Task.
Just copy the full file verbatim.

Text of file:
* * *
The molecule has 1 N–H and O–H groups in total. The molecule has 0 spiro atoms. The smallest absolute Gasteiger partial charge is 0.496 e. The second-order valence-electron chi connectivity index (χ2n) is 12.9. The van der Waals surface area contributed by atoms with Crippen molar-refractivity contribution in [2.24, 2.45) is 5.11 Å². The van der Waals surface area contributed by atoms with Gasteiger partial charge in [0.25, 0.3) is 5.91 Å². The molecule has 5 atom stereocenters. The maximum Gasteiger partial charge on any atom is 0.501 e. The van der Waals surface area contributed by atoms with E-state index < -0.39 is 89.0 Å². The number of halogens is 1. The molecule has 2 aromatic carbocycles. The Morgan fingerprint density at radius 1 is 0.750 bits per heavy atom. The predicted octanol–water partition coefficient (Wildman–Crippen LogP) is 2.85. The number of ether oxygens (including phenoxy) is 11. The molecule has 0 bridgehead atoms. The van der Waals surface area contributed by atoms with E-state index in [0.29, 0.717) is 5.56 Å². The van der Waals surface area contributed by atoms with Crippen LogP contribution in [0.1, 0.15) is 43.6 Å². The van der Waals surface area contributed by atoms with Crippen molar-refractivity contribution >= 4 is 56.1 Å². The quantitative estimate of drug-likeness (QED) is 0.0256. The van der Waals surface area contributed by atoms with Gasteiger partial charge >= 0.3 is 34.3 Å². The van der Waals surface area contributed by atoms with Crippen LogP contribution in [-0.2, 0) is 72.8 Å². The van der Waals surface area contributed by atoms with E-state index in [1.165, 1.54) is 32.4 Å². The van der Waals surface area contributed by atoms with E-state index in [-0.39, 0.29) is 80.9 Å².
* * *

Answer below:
The molecule has 1 N–H and O–H groups in total. The molecule has 0 spiro atoms. The smallest absolute Gasteiger partial charge is 0.496 e. The second-order valence-electron chi connectivity index (χ2n) is 12.9. The van der Waals surface area contributed by atoms with Crippen molar-refractivity contribution in [2.24, 2.45) is 5.11 Å². The van der Waals surface area contributed by atoms with Gasteiger partial charge in [0.25, 0.3) is 5.91 Å². The molecule has 5 atom stereocenters. The maximum Gasteiger partial charge on any atom is 0.501 e. The van der Waals surface area contributed by atoms with E-state index < -0.39 is 89.0 Å². The number of halogens is 1. The molecule has 2 aromatic carbocycles. The Morgan fingerprint density at radius 1 is 0.750 bits per heavy atom. The predicted octanol–water partition coefficient (Wildman–Crippen LogP) is 2.85. The number of ether oxygens (including phenoxy) is 11. The molecule has 0 bridgehead atoms. The van der Waals surface area contributed by atoms with E-state index in [0.29, 0.717) is 5.56 Å². The van der Waals surface area contributed by atoms with Crippen LogP contribution in [0.1, 0.15) is 43.6 Å². The van der Waals surface area contributed by atoms with Crippen molar-refractivity contribution >= 4 is 56.1 Å². The quantitative estimate of drug-likeness (QED) is 0.0256. The van der Waals surface area contributed by atoms with Gasteiger partial charge >= 0.3 is 34.3 Å². The van der Waals surface area contributed by atoms with Crippen LogP contribution in [-0.2, 0) is 72.8 Å². The van der Waals surface area contributed by atoms with E-state index in [1.165, 1.54) is 32.4 Å². The van der Waals surface area contributed by atoms with E-state index in [-0.39, 0.29) is 80.9 Å².